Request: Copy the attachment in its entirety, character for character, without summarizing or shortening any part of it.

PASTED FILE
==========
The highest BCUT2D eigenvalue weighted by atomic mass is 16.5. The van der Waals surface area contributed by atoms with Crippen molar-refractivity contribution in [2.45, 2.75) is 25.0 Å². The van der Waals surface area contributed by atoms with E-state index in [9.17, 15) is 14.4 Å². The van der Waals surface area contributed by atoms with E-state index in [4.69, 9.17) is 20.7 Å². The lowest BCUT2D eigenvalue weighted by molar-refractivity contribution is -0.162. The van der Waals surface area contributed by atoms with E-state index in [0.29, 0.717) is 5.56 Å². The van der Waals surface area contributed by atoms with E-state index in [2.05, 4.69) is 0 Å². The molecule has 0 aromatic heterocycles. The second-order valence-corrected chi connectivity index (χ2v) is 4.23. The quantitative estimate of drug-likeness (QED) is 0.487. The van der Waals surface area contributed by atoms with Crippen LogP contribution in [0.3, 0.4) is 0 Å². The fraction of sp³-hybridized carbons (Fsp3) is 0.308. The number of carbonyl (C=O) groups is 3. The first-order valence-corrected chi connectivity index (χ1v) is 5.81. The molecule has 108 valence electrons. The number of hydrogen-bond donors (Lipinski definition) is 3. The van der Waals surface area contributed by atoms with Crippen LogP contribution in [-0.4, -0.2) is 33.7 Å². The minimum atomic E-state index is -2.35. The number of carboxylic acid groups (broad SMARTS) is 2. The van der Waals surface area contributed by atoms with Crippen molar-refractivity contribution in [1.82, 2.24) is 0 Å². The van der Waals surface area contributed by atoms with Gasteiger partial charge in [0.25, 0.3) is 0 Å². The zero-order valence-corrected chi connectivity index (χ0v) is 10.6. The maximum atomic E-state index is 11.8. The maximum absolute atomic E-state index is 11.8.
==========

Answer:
The highest BCUT2D eigenvalue weighted by atomic mass is 16.5. The van der Waals surface area contributed by atoms with Crippen molar-refractivity contribution in [2.45, 2.75) is 25.0 Å². The van der Waals surface area contributed by atoms with E-state index in [9.17, 15) is 14.4 Å². The van der Waals surface area contributed by atoms with E-state index in [4.69, 9.17) is 20.7 Å². The lowest BCUT2D eigenvalue weighted by molar-refractivity contribution is -0.162. The van der Waals surface area contributed by atoms with E-state index in [0.29, 0.717) is 5.56 Å². The van der Waals surface area contributed by atoms with E-state index in [2.05, 4.69) is 0 Å². The molecule has 0 aromatic heterocycles. The second-order valence-corrected chi connectivity index (χ2v) is 4.23. The quantitative estimate of drug-likeness (QED) is 0.487. The van der Waals surface area contributed by atoms with Crippen LogP contribution in [0.3, 0.4) is 0 Å². The fraction of sp³-hybridized carbons (Fsp3) is 0.308. The number of carbonyl (C=O) groups is 3. The first-order valence-corrected chi connectivity index (χ1v) is 5.81. The molecule has 108 valence electrons. The number of hydrogen-bond donors (Lipinski definition) is 3. The van der Waals surface area contributed by atoms with Crippen LogP contribution in [-0.4, -0.2) is 33.7 Å². The minimum atomic E-state index is -2.35. The number of carboxylic acid groups (broad SMARTS) is 2. The van der Waals surface area contributed by atoms with Crippen molar-refractivity contribution in [1.82, 2.24) is 0 Å². The van der Waals surface area contributed by atoms with Gasteiger partial charge in [0.25, 0.3) is 0 Å². The zero-order valence-corrected chi connectivity index (χ0v) is 10.6. The maximum atomic E-state index is 11.8. The maximum absolute atomic E-state index is 11.8.